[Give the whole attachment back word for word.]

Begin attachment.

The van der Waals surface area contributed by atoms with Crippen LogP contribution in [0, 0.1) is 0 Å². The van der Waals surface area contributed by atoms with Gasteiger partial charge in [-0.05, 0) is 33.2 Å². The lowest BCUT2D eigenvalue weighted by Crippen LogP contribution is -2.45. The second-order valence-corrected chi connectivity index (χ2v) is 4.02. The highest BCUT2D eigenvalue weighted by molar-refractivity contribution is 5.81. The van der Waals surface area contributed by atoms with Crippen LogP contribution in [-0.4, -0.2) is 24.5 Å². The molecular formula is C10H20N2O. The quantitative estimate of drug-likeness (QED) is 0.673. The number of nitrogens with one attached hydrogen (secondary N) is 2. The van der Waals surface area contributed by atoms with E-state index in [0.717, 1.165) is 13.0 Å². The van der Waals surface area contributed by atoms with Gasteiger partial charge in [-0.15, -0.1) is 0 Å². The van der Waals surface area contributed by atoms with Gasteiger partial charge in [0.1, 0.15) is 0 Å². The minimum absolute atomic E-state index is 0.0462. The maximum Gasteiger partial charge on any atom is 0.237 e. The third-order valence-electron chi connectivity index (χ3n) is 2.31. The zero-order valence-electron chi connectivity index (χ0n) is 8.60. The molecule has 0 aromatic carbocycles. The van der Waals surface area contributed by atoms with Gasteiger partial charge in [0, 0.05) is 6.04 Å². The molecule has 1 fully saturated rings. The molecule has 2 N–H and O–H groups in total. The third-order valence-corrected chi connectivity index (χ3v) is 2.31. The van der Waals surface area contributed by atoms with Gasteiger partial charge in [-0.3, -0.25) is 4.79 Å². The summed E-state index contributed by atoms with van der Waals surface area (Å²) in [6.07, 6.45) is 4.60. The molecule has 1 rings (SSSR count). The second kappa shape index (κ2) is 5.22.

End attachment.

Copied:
The van der Waals surface area contributed by atoms with Crippen LogP contribution in [0, 0.1) is 0 Å². The van der Waals surface area contributed by atoms with Gasteiger partial charge in [-0.05, 0) is 33.2 Å². The lowest BCUT2D eigenvalue weighted by Crippen LogP contribution is -2.45. The second-order valence-corrected chi connectivity index (χ2v) is 4.02. The highest BCUT2D eigenvalue weighted by molar-refractivity contribution is 5.81. The van der Waals surface area contributed by atoms with Crippen LogP contribution in [-0.4, -0.2) is 24.5 Å². The molecular formula is C10H20N2O. The quantitative estimate of drug-likeness (QED) is 0.673. The number of nitrogens with one attached hydrogen (secondary N) is 2. The van der Waals surface area contributed by atoms with E-state index in [0.717, 1.165) is 13.0 Å². The van der Waals surface area contributed by atoms with Gasteiger partial charge in [-0.15, -0.1) is 0 Å². The van der Waals surface area contributed by atoms with Gasteiger partial charge in [0.1, 0.15) is 0 Å². The minimum absolute atomic E-state index is 0.0462. The maximum Gasteiger partial charge on any atom is 0.237 e. The third-order valence-electron chi connectivity index (χ3n) is 2.31. The zero-order valence-electron chi connectivity index (χ0n) is 8.60. The molecule has 0 aromatic carbocycles. The van der Waals surface area contributed by atoms with Gasteiger partial charge in [0, 0.05) is 6.04 Å². The molecule has 1 fully saturated rings. The molecule has 2 N–H and O–H groups in total. The third-order valence-corrected chi connectivity index (χ3v) is 2.31. The van der Waals surface area contributed by atoms with Gasteiger partial charge in [-0.3, -0.25) is 4.79 Å². The summed E-state index contributed by atoms with van der Waals surface area (Å²) in [6.07, 6.45) is 4.60. The molecule has 1 rings (SSSR count). The second kappa shape index (κ2) is 5.22.